Friday, January 26, 2018

On The Shape of Water

Two good pieces criticizing The Shape of Water from disability perspectives.

From Kim Sauder:
Her character—like all of the characters in the film—is one-dimensional. She is a mishmash of disability stereotypes. She is a social outsider who is largely perceived to be “other”. She clearly longs for more inclusion but is unable to get it. She experiences only simplistic emotions that seem more appropriate to a toddler than they do to a grown woman who has not one but two gratuitous masturbation scenes (so you can throw in creepy sexualization of innocence as well).
The lack of emotional range for the character is really down to the performance given by Sally Hawkins. I have seen many people applaud the silence of her performance but silence isn’t a performance, it is a narrative choice. A performance would be everything that the character does outside of that silence. Which in this case is predominantly very simplistic facial expressions and a very little amount of sign language. What that amounts to is that Elisa’s character has less to do with her character or the performance given by Hawkins than it does with the storytelling around it.
Silence is a narrative choice.

Sauder continues:
The Shape of Water could so easily be a different kind of horror film about the dangers of social denial of the sexuality of disabled people and how that makes them easy targets for abusers. Instead, it does exactly that story but ignores the inherent dangers of becoming infatuated with the first man who pays you any attention because the world has spent decades telling you that you are undesirable. It takes what should be a cautionary tale and turns it into a bittersweet romance. In so doing it absolves the bigoted world that rejected Elisa and ends on the message that if the world doesn’t work for you, even if it’s clearly the result of discrimination that the best option is to leave.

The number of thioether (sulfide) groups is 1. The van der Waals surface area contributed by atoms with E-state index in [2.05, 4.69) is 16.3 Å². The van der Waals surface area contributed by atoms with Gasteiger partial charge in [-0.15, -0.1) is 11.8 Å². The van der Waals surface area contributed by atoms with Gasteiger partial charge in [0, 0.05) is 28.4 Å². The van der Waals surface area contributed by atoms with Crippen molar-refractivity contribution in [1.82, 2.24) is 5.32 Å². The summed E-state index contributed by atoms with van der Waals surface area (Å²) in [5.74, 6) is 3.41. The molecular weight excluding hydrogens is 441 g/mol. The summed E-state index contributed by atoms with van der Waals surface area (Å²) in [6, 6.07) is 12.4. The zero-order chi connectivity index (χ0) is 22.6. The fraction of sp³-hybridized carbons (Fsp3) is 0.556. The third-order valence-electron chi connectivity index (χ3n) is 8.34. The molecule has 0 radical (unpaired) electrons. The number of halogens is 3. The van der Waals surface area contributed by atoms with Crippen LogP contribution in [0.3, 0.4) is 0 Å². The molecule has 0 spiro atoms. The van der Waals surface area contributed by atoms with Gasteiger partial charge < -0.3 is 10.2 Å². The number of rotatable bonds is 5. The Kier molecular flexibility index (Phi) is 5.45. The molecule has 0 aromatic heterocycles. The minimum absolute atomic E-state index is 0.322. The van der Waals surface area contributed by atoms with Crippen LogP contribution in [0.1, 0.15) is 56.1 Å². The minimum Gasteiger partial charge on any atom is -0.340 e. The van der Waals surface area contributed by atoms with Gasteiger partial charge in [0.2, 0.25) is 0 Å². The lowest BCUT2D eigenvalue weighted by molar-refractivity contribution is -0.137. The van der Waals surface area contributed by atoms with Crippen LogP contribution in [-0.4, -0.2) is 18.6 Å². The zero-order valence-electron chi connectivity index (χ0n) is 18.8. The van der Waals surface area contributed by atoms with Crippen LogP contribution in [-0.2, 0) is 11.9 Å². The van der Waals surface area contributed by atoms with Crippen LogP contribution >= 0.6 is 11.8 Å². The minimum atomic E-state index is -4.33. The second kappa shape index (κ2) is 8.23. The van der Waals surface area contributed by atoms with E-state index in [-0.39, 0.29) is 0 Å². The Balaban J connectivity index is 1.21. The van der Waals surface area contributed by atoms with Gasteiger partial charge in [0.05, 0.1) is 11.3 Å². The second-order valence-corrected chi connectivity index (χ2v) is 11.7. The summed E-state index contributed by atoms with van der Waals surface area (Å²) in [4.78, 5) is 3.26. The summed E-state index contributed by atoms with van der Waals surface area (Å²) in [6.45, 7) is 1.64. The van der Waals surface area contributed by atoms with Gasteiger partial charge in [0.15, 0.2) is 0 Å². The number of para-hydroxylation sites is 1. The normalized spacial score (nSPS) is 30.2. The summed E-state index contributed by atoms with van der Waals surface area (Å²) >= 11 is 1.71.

READ THE WHOLE THING!

At its core, The Shape of Water asks us to consider what a freak is. Is a monster a god? Is a disabled woman a freak? An outsider? Can she be loved or understood by her own kind, or are the monsters the only ones who can truly understand her?
Unfortunately, the answer to this movie was that no, she cannot be loved by her own kind, and yes, she is an outsider. A monster. A freak. She belongs under the water with her beloved Aquatic Monster. We don’t know this for certain, that she lives—in fact all signs point to the idea that she is dying or dead at the movie’s end. But if I accept that she is dead, then the film ends as all disabled films do: in ultimate, inevitable tragedy. So I choose to imagine the slightly less angering of two evils.
READ THE WHOLE THING!



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